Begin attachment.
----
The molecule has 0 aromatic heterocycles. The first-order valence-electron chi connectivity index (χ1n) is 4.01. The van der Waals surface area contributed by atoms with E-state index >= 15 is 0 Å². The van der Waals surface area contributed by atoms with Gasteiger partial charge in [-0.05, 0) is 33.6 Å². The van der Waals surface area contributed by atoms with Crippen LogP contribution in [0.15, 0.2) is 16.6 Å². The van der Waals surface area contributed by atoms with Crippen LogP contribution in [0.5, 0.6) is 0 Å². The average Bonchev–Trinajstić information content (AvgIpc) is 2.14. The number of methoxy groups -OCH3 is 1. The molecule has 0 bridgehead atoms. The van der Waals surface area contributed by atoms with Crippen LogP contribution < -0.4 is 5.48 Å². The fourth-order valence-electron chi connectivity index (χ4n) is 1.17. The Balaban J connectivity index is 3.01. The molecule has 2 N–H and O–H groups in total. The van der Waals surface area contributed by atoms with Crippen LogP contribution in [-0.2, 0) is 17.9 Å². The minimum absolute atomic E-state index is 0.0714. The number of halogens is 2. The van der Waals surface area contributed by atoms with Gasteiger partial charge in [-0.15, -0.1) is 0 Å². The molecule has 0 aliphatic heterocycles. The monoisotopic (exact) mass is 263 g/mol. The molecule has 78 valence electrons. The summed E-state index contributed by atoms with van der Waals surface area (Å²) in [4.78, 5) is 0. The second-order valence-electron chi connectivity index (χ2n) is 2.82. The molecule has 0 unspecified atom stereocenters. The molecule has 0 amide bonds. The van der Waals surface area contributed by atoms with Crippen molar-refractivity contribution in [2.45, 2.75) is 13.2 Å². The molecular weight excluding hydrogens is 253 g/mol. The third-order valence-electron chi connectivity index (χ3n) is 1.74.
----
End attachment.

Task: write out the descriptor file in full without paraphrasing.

The molecule has 0 aromatic heterocycles. The first-order valence-electron chi connectivity index (χ1n) is 4.01. The van der Waals surface area contributed by atoms with E-state index >= 15 is 0 Å². The van der Waals surface area contributed by atoms with Gasteiger partial charge in [-0.05, 0) is 33.6 Å². The van der Waals surface area contributed by atoms with Crippen LogP contribution in [0.15, 0.2) is 16.6 Å². The van der Waals surface area contributed by atoms with Crippen LogP contribution in [0.5, 0.6) is 0 Å². The average Bonchev–Trinajstić information content (AvgIpc) is 2.14. The number of methoxy groups -OCH3 is 1. The molecule has 0 bridgehead atoms. The van der Waals surface area contributed by atoms with Crippen LogP contribution < -0.4 is 5.48 Å². The fourth-order valence-electron chi connectivity index (χ4n) is 1.17. The Balaban J connectivity index is 3.01. The molecule has 2 N–H and O–H groups in total. The van der Waals surface area contributed by atoms with Crippen LogP contribution in [-0.2, 0) is 17.9 Å². The minimum absolute atomic E-state index is 0.0714. The number of halogens is 2. The van der Waals surface area contributed by atoms with Gasteiger partial charge in [-0.15, -0.1) is 0 Å². The molecule has 0 aliphatic heterocycles. The monoisotopic (exact) mass is 263 g/mol. The molecule has 78 valence electrons. The summed E-state index contributed by atoms with van der Waals surface area (Å²) in [4.78, 5) is 0. The second-order valence-electron chi connectivity index (χ2n) is 2.82. The molecule has 0 unspecified atom stereocenters. The molecule has 0 amide bonds. The van der Waals surface area contributed by atoms with Crippen molar-refractivity contribution in [2.45, 2.75) is 13.2 Å². The molecular weight excluding hydrogens is 253 g/mol. The third-order valence-electron chi connectivity index (χ3n) is 1.74.